Recycling and upcycling of materials and structures have become more and more popular in architecture as alternatives to the production of components in construction, typically associated with increased energy consumption and high levels of pollutants released into the atmosphere. The main difference between these two methods is that, while the former uses a certain amount of energy to process the material before it is reused, the latter does not require this process, but rather reuses it just as it was discarded.
Despite the higher energy consumption in recycling, compared to reusing materials, the process of waste management can be very cost-effective in comparison to using conventional materials and may even show higher energy efficiency in comparison to primary production. For instance, it takes high temperatures to melt the materials in conventional asphalt paving, whereas using recycled plastic, these temperatures are lower. According to an experiment in Vancouver, fuel consumption is reduced by 20% during the mixing process.
Some construction and demolition waste (C&D waste) can be recycled when they are not harmful to humans or the environment. In such cases, the material needs to be sorted and shredded before being given new purposes.
In addition to construction waste, other ordinary materials that are not directly related to building, furniture, or urban facilities, such as tires or disposable packaging, have also been recycled and incorporated into this new environment with very satisfying results.
Here are some of the several ranges in which recycled materials can be applied in architecture and cities in 8 practical examples:
As an alternative to conventional walls, bricks made from recycled rubber and plastics can show considerable cost reduction in construction, and can also save time if designed to be assembled by interlocking. Recycled bricks have been used, for example, in social housing and long-term emergency shelters.
A great example of recycling materials for producing paint is by using expanded polystyrene (EPS or Styrofoam, as it is popularly known). Mainly used in buildings for soundproofing, residual EPS has been used as a base for paints developed by the company Idea-Tec. To learn more about this process, check this article published by ArchDaily.
It is possible to recycle C&D waste to create raw material for new structures, such as concrete. During the recycling process, the material undergoes a crushing stage so that the fragments can be classified according to size and then reused. The recycled concrete particles can be used as coarse aggregate in new mixtures, or as gabion filling.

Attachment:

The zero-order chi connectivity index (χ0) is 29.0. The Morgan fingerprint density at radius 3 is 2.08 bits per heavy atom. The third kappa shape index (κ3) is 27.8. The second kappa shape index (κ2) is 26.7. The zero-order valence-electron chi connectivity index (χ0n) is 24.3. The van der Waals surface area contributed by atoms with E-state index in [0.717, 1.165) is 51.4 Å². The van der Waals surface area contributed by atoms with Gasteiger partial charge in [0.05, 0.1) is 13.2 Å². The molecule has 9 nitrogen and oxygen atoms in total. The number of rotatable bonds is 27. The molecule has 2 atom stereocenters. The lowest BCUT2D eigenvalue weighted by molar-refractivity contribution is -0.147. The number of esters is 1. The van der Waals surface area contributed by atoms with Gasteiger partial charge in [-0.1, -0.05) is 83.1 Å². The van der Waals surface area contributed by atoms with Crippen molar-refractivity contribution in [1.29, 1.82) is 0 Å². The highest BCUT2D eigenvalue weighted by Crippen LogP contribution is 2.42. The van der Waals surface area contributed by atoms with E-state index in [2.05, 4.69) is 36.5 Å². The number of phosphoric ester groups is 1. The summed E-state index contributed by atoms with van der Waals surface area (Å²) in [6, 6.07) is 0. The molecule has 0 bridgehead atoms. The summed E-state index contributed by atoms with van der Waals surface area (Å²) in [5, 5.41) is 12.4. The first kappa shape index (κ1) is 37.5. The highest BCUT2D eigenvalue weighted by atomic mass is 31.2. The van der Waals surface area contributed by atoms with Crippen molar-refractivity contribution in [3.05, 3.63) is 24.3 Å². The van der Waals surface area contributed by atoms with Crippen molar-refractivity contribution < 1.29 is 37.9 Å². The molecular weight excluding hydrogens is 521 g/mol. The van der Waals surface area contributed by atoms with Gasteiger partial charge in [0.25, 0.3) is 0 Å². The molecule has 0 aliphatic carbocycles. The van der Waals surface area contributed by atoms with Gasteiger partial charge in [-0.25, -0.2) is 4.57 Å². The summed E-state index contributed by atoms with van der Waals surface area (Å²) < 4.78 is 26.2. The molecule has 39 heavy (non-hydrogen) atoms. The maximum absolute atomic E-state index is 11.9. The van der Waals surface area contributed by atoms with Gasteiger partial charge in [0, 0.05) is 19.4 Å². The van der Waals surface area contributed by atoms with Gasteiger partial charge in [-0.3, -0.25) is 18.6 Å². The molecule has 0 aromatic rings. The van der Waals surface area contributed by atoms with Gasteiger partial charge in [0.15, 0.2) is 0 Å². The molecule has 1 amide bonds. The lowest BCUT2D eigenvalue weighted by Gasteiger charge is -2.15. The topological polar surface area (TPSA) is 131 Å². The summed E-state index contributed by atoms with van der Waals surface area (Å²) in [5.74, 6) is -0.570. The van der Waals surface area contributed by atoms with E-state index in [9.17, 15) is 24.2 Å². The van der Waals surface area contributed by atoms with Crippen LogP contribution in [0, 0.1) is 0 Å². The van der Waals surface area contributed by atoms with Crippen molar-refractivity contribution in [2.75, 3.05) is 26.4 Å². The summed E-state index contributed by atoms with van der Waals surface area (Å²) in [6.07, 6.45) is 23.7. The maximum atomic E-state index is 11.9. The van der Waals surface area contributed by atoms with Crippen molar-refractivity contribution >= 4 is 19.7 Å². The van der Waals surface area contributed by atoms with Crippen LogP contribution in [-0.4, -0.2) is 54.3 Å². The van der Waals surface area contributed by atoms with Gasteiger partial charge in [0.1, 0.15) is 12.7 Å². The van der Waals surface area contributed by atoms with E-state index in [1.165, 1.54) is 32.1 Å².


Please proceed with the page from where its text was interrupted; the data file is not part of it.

Some of the main concerns in designing and building a roof are insulation, resistance, and durability. Waterproofing slabs with recycled tires proves that it is possible to meet the demands of roofing by using recycled material, plus it is also very cost-effective. Tetra Pak tiles and recycled plastic tiles are some other options.
Pavilions and temporary facilities
Recycling has been addressed in several different ways at international events, exhibitions, and urban interventions. In this context, pavilions and temporary installations can be regarded as "samples" of countless recycled materials and the many possibilities and ways of applying them, through research and experimentation.
Recycling materials to be used on street furniture can engage the population in waste sorting and promote their participation in urban projects. Zero Waste Lab, for example, is a research initiative that allows people to transform plastic waste into urban furniture through 3D printing. According to the project, “citizens are free to shape their designs and create custom pieces that are best suited to their needs.”
Rubberized or soft materials are ideal for playgrounds and parks. Therefore, recycling tires and other rubberized materials can be a great solution for these areas. Apart from being used for paving, recycled and repurposed materials also become ludic in playgrounds, stimulating children's imagination and creativity towards the new possible functions for those materials.
Testing with recycled packaging, bottles, and other products made from plastic has demonstrated their suitability for paving streets and bike paths. It takes high temperatures to melt the materials in conventional asphalt paving, whereas using recycled plastic, these temperatures are lower resulting in less energy consumption. Learn more about the benefits of recycled plastic for paving here.
This article is part of the ArchDaily Topic: Recycled Materials. Every month we explore a topic in-depth through articles, interviews, news, and projects. Learn more about our monthly topics here. As always, at ArchDaily we welcome the contributions of our readers; if you want to submit an article or project, contact us.